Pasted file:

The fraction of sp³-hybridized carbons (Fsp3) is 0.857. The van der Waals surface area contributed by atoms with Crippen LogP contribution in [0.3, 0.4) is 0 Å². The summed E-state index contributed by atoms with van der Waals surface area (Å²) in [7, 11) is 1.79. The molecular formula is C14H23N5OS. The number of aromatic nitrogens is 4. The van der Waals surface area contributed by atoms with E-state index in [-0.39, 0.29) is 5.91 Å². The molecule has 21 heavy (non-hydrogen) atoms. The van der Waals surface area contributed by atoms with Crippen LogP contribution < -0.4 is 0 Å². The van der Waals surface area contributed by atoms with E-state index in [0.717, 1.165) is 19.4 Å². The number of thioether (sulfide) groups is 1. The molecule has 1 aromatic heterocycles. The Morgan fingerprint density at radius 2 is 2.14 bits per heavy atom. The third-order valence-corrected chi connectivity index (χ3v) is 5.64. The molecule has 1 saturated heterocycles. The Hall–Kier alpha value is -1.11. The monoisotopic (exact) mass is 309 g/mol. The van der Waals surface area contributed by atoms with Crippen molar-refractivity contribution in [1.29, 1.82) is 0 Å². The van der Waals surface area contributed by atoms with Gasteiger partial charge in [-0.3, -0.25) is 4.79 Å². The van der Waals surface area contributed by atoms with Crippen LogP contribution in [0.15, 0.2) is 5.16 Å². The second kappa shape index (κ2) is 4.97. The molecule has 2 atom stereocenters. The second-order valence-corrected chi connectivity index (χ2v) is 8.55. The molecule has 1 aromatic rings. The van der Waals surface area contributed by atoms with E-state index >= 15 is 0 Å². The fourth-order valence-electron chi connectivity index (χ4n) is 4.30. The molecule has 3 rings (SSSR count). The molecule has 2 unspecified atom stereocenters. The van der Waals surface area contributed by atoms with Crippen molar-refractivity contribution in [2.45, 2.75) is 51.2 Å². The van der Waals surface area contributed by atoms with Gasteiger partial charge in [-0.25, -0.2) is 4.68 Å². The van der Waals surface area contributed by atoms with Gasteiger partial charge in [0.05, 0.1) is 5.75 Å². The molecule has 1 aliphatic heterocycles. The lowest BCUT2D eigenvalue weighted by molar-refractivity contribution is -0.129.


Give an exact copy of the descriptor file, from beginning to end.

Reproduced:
The fraction of sp³-hybridized carbons (Fsp3) is 0.857. The van der Waals surface area contributed by atoms with Crippen LogP contribution in [0.3, 0.4) is 0 Å². The summed E-state index contributed by atoms with van der Waals surface area (Å²) in [7, 11) is 1.79. The molecular formula is C14H23N5OS. The number of aromatic nitrogens is 4. The van der Waals surface area contributed by atoms with E-state index in [-0.39, 0.29) is 5.91 Å². The molecule has 21 heavy (non-hydrogen) atoms. The van der Waals surface area contributed by atoms with Crippen LogP contribution < -0.4 is 0 Å². The van der Waals surface area contributed by atoms with E-state index in [0.717, 1.165) is 19.4 Å². The number of thioether (sulfide) groups is 1. The molecule has 1 aromatic heterocycles. The Morgan fingerprint density at radius 2 is 2.14 bits per heavy atom. The third-order valence-corrected chi connectivity index (χ3v) is 5.64. The molecule has 1 saturated heterocycles. The Hall–Kier alpha value is -1.11. The monoisotopic (exact) mass is 309 g/mol. The van der Waals surface area contributed by atoms with Crippen molar-refractivity contribution in [1.29, 1.82) is 0 Å². The van der Waals surface area contributed by atoms with Gasteiger partial charge in [-0.3, -0.25) is 4.79 Å². The van der Waals surface area contributed by atoms with Crippen LogP contribution in [0.15, 0.2) is 5.16 Å². The second kappa shape index (κ2) is 4.97. The molecule has 2 atom stereocenters. The second-order valence-corrected chi connectivity index (χ2v) is 8.55. The molecule has 1 aromatic rings. The van der Waals surface area contributed by atoms with E-state index >= 15 is 0 Å². The fourth-order valence-electron chi connectivity index (χ4n) is 4.30. The molecule has 3 rings (SSSR count). The molecule has 2 unspecified atom stereocenters. The van der Waals surface area contributed by atoms with Crippen molar-refractivity contribution in [2.45, 2.75) is 51.2 Å². The van der Waals surface area contributed by atoms with Gasteiger partial charge in [-0.25, -0.2) is 4.68 Å². The van der Waals surface area contributed by atoms with Gasteiger partial charge in [0.05, 0.1) is 5.75 Å². The molecule has 1 aliphatic heterocycles. The lowest BCUT2D eigenvalue weighted by molar-refractivity contribution is -0.129.